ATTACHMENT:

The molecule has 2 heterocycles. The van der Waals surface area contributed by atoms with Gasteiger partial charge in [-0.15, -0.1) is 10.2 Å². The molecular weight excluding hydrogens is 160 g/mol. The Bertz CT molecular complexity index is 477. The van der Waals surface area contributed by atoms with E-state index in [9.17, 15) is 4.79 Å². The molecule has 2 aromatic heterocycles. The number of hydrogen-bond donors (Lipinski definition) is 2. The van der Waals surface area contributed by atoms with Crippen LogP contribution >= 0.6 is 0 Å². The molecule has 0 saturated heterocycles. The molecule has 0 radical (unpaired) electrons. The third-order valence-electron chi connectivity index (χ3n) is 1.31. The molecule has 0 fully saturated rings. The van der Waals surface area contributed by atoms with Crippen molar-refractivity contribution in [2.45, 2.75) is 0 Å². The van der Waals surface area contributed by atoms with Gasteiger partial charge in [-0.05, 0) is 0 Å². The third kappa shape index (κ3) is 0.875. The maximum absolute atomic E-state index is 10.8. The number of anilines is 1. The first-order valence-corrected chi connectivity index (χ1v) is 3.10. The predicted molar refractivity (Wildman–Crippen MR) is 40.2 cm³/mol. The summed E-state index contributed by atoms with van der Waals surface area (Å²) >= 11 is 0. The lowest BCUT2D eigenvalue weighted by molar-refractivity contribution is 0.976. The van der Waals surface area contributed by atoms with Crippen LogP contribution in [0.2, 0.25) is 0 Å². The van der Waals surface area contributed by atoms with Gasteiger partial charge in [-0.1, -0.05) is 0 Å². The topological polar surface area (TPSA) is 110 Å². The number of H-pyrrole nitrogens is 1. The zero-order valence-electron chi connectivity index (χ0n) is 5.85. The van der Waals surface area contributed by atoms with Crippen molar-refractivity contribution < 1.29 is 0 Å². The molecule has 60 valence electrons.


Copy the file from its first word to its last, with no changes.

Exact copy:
The molecule has 2 heterocycles. The van der Waals surface area contributed by atoms with Gasteiger partial charge in [-0.15, -0.1) is 10.2 Å². The molecular weight excluding hydrogens is 160 g/mol. The Bertz CT molecular complexity index is 477. The van der Waals surface area contributed by atoms with E-state index in [9.17, 15) is 4.79 Å². The molecule has 2 aromatic heterocycles. The number of hydrogen-bond donors (Lipinski definition) is 2. The van der Waals surface area contributed by atoms with Crippen LogP contribution >= 0.6 is 0 Å². The molecule has 0 saturated heterocycles. The molecule has 0 radical (unpaired) electrons. The third-order valence-electron chi connectivity index (χ3n) is 1.31. The molecule has 0 fully saturated rings. The van der Waals surface area contributed by atoms with Crippen molar-refractivity contribution in [2.45, 2.75) is 0 Å². The van der Waals surface area contributed by atoms with Gasteiger partial charge in [-0.05, 0) is 0 Å². The third kappa shape index (κ3) is 0.875. The maximum absolute atomic E-state index is 10.8. The number of anilines is 1. The first-order valence-corrected chi connectivity index (χ1v) is 3.10. The predicted molar refractivity (Wildman–Crippen MR) is 40.2 cm³/mol. The summed E-state index contributed by atoms with van der Waals surface area (Å²) >= 11 is 0. The lowest BCUT2D eigenvalue weighted by molar-refractivity contribution is 0.976. The van der Waals surface area contributed by atoms with Crippen LogP contribution in [0.2, 0.25) is 0 Å². The van der Waals surface area contributed by atoms with Gasteiger partial charge in [-0.1, -0.05) is 0 Å². The topological polar surface area (TPSA) is 110 Å². The number of H-pyrrole nitrogens is 1. The zero-order valence-electron chi connectivity index (χ0n) is 5.85. The van der Waals surface area contributed by atoms with Crippen molar-refractivity contribution < 1.29 is 0 Å². The molecule has 60 valence electrons.